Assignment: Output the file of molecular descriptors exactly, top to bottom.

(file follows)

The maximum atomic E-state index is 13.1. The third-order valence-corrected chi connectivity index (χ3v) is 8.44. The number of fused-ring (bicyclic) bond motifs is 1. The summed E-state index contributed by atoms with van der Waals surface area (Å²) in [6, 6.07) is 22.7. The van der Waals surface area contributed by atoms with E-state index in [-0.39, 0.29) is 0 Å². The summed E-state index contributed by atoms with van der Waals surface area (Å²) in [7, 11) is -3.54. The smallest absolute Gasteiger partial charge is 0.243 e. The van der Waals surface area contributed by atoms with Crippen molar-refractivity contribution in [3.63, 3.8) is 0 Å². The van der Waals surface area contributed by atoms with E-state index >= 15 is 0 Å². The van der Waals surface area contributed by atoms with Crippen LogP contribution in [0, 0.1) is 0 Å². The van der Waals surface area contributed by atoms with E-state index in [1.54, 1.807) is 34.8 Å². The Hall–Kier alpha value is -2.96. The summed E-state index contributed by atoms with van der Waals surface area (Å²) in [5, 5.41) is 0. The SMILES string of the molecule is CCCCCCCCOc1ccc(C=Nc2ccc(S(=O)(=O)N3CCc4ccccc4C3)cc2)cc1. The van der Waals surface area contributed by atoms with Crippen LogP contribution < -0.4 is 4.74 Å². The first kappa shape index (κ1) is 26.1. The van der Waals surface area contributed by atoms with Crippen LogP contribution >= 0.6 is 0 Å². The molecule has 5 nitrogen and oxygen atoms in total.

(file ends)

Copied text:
The maximum atomic E-state index is 13.1. The third-order valence-corrected chi connectivity index (χ3v) is 8.44. The number of fused-ring (bicyclic) bond motifs is 1. The summed E-state index contributed by atoms with van der Waals surface area (Å²) in [6, 6.07) is 22.7. The van der Waals surface area contributed by atoms with E-state index in [-0.39, 0.29) is 0 Å². The summed E-state index contributed by atoms with van der Waals surface area (Å²) in [7, 11) is -3.54. The smallest absolute Gasteiger partial charge is 0.243 e. The van der Waals surface area contributed by atoms with Crippen molar-refractivity contribution in [3.63, 3.8) is 0 Å². The van der Waals surface area contributed by atoms with E-state index >= 15 is 0 Å². The van der Waals surface area contributed by atoms with Crippen LogP contribution in [0, 0.1) is 0 Å². The van der Waals surface area contributed by atoms with E-state index in [1.54, 1.807) is 34.8 Å². The Hall–Kier alpha value is -2.96. The summed E-state index contributed by atoms with van der Waals surface area (Å²) in [5, 5.41) is 0. The SMILES string of the molecule is CCCCCCCCOc1ccc(C=Nc2ccc(S(=O)(=O)N3CCc4ccccc4C3)cc2)cc1. The van der Waals surface area contributed by atoms with Crippen LogP contribution < -0.4 is 4.74 Å². The first kappa shape index (κ1) is 26.1. The van der Waals surface area contributed by atoms with Crippen LogP contribution >= 0.6 is 0 Å². The molecule has 5 nitrogen and oxygen atoms in total.